So far, besides maize, CTNBio has also established isolation conditions for Planned Releases into the Environment with soybean, cotton, sugarcane, sorghum, eucalyptus, and citrus, which also consider specificities of the biology of each crop. For citrus and eucalyptus, special attention is devoted to the proximity of beekeeping establishments, and confined field trials with these crops should be installed at least one kilometer apart from Apis mellifera beehives and three kilometers from beehives of Tribe Meliponini.
In addition, to obtain the authorization for the Planned Release into the Environment, the requester must have a Biosafety Quality Certificate, an accreditation granted by CTNBio, which certifies that the institution and its staff are qualified to perform activities with GMOs. If the trial is conducted in third-party fields, such as Contract Research Organizations (CROs), they also must be accredited by CTNBio with a Biosafety Quality Certificate.
On the side of MAPA/ANVISA/IBAMA, a Brazilian company must request an Experimental Use Permit (EUP or RET, in Portuguese) to test any new crop protection product or any new recommendation for an already registered product. The herbicide that will be tested on the new GMO crop needs an EUP since its application in this crop is considered off-label use.
To obtain the EUP, the requester must present some information about the product and the official technical opinion issued by CTNBio. An experimental project is also required, describing locations, area size, total of applications, and the total amount of product necessary to perform all the trials. Usually, the EUP is valid for 3 years.
For the registration dossier of the crop protection product, in general, the basic agrochemical legislation requires the registration of the end-use product and the corresponding Technical Product (TP or TGAI). To prepare a registration dossier, besides all the information and several GLP laboratory studies and data demonstrating the product’s safety for human and animal health and the environment, it is also necessary to perform local efficacy and residue trials with the formulated product. Usually, three efficacy trials per weed species and four residue trials per crop are required, both performed in different representative agroecological regions for the crop. Additionally, all the components (ingredients) used in the formulation must be registered, presenting the corresponding Safety Data Sheet (SDS) and disclosing the name of the manufacturers.
After having all data and studies available, the registration dossier can be submitted to the authorities. The whole registration dossier has basically three sections and they must be submitted at the same time to the three Ministries: Agriculture (MAPA), Health (ANVISA), and Environment (IBAMA).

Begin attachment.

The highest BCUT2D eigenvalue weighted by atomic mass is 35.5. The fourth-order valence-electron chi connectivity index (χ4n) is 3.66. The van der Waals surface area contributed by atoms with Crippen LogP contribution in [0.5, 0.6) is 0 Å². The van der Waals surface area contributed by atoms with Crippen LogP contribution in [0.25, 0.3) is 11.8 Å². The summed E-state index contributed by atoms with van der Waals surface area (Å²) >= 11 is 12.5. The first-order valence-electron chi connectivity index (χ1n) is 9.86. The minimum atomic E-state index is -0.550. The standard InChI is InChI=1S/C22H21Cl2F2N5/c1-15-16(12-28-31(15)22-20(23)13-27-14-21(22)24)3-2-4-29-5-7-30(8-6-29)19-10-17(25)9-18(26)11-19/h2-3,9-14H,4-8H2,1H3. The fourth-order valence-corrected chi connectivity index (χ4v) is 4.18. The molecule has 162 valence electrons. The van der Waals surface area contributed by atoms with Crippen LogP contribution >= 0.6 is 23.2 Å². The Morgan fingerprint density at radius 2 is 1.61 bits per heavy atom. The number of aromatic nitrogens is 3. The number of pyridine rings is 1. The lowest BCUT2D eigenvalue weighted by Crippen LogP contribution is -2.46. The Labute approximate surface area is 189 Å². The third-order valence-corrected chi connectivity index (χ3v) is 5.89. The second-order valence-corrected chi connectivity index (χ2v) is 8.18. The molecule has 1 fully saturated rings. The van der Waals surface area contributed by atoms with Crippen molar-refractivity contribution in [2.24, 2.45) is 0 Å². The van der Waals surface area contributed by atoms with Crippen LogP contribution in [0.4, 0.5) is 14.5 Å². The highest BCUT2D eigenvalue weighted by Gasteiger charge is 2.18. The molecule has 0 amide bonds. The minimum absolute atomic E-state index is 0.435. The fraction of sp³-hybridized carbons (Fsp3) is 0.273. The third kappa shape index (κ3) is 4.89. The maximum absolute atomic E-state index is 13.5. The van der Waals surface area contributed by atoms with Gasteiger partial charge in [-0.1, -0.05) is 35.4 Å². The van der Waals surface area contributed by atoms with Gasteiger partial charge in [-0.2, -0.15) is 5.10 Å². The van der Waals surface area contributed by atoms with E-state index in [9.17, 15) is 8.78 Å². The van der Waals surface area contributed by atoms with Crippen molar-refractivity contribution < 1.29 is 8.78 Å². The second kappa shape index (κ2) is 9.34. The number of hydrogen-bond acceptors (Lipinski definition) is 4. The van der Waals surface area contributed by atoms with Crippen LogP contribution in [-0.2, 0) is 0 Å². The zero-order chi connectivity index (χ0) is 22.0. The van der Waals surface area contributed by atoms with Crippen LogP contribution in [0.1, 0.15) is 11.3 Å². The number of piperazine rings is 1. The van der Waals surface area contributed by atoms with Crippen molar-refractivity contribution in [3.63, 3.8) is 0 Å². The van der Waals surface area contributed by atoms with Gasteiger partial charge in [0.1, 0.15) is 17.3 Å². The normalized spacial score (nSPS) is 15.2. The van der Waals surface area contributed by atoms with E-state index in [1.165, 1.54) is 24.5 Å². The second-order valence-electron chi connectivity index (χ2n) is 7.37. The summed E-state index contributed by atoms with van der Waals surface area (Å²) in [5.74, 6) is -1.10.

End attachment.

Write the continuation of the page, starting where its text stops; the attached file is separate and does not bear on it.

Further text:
The estimated time for the deliberation of a registration process of regular agrochemical products is about 5 years, from the date of the dossier submission, considering the government is not going to ask for any additional complex requirements. This deadline is mainly due to a large number of processes in the evaluation queue waiting for analysis. Thus, one of the most important points that the company must comply with is the quality of the dossier to be submitted, aiming at reducing as much as possible the possibility of receiving complex requirements from the authorities, which will demand more time for the company to meet them and also for the government to analyze it or even, with the chance of having the process rejected due to the lack of documents, studies and information.
For biopesticide products (biologicals, pheromones, biochemicals, natural PGR, and plant extracts), there is a fast-track queue, based on its low toxicity profile, and the registration process approval can take about 10-12 months. Also, some requisites could be waived, such as the need for registration of the technical product and residue trials. However, until now, there is no biopesticide product registered as an herbicide in Brazil, and, for sure, the market is looking forward to having it available!
Vigna Brasil Group is a 26-year-old CRO working as a facilitator in Brazil and worldwide, rendering services as a ″one-stop-shop″. Acting as a full-service provider, Vigna Brasil offers all kinds of support, from the establishment of a legal entity in Brazil, obtaining company licenses and product registrations (Regulatory Affairs), providing strategic and operational affairs and market intelligence studies (Business Intelligence), executing and managing field trials performed with crop protection products, fertilizers, inoculants, and GMO (Field Management). After obtaining all the pertinent licenses and registrations, Vigna Brasil can also provide support in keeping the company and product in full operation, maintaining all the mandatory documents and reports in force.
1 Croplife Brasil – Atlas do Agronegócio Brasileiro, 2021.
2 ISAAA. 2019. Global Status of Commercialized Biotech/GM Crops in 2019: Biotech Crops Drive Socio-Economic Development and Sustainable Environment in the New Frontier. ISAAA Brief No. 55. ISAAA:Ithaca, NY.
3 CTNBio - http://ctnbio.mctic.gov.br/